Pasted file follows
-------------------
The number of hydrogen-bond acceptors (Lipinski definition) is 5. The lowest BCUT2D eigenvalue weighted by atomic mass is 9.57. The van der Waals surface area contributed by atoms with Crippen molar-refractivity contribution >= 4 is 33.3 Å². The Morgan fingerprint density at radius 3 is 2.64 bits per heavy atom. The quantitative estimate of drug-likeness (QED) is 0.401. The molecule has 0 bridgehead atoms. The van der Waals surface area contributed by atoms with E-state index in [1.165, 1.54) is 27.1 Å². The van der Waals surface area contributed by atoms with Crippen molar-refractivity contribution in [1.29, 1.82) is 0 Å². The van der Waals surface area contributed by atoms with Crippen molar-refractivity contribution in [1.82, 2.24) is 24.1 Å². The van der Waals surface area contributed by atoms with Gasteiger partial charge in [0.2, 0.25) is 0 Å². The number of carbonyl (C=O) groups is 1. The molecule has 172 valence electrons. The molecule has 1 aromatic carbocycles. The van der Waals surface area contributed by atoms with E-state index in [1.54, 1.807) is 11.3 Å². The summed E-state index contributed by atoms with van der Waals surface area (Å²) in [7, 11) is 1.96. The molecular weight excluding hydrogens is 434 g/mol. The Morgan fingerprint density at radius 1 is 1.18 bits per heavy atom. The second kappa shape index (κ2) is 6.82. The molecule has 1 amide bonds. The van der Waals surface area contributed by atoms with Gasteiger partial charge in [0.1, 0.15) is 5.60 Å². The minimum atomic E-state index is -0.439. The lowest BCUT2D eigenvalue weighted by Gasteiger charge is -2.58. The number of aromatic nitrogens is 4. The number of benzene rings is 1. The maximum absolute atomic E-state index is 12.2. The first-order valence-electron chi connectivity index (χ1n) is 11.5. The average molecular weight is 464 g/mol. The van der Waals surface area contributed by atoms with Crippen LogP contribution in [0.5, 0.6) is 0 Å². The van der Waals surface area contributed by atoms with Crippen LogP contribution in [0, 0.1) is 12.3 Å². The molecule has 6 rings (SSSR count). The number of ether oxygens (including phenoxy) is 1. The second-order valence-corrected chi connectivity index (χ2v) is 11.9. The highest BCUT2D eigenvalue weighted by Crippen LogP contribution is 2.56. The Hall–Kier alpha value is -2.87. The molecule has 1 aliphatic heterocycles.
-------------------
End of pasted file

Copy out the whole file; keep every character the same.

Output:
The number of hydrogen-bond acceptors (Lipinski definition) is 5. The lowest BCUT2D eigenvalue weighted by atomic mass is 9.57. The van der Waals surface area contributed by atoms with Crippen molar-refractivity contribution >= 4 is 33.3 Å². The Morgan fingerprint density at radius 3 is 2.64 bits per heavy atom. The quantitative estimate of drug-likeness (QED) is 0.401. The molecule has 0 bridgehead atoms. The van der Waals surface area contributed by atoms with E-state index in [1.165, 1.54) is 27.1 Å². The van der Waals surface area contributed by atoms with Crippen molar-refractivity contribution in [1.29, 1.82) is 0 Å². The van der Waals surface area contributed by atoms with Crippen molar-refractivity contribution in [1.82, 2.24) is 24.1 Å². The van der Waals surface area contributed by atoms with Gasteiger partial charge in [0.2, 0.25) is 0 Å². The number of carbonyl (C=O) groups is 1. The molecule has 172 valence electrons. The molecule has 1 aromatic carbocycles. The van der Waals surface area contributed by atoms with E-state index in [1.54, 1.807) is 11.3 Å². The summed E-state index contributed by atoms with van der Waals surface area (Å²) in [7, 11) is 1.96. The molecular weight excluding hydrogens is 434 g/mol. The Morgan fingerprint density at radius 1 is 1.18 bits per heavy atom. The second kappa shape index (κ2) is 6.82. The molecule has 1 amide bonds. The van der Waals surface area contributed by atoms with Gasteiger partial charge in [0.1, 0.15) is 5.60 Å². The minimum atomic E-state index is -0.439. The lowest BCUT2D eigenvalue weighted by Gasteiger charge is -2.58. The number of aromatic nitrogens is 4. The number of benzene rings is 1. The maximum absolute atomic E-state index is 12.2. The first-order valence-electron chi connectivity index (χ1n) is 11.5. The average molecular weight is 464 g/mol. The van der Waals surface area contributed by atoms with Crippen LogP contribution in [0.5, 0.6) is 0 Å². The van der Waals surface area contributed by atoms with Crippen LogP contribution in [0, 0.1) is 12.3 Å². The molecule has 6 rings (SSSR count). The number of ether oxygens (including phenoxy) is 1. The second-order valence-corrected chi connectivity index (χ2v) is 11.9. The highest BCUT2D eigenvalue weighted by Crippen LogP contribution is 2.56. The Hall–Kier alpha value is -2.87. The molecule has 1 aliphatic heterocycles.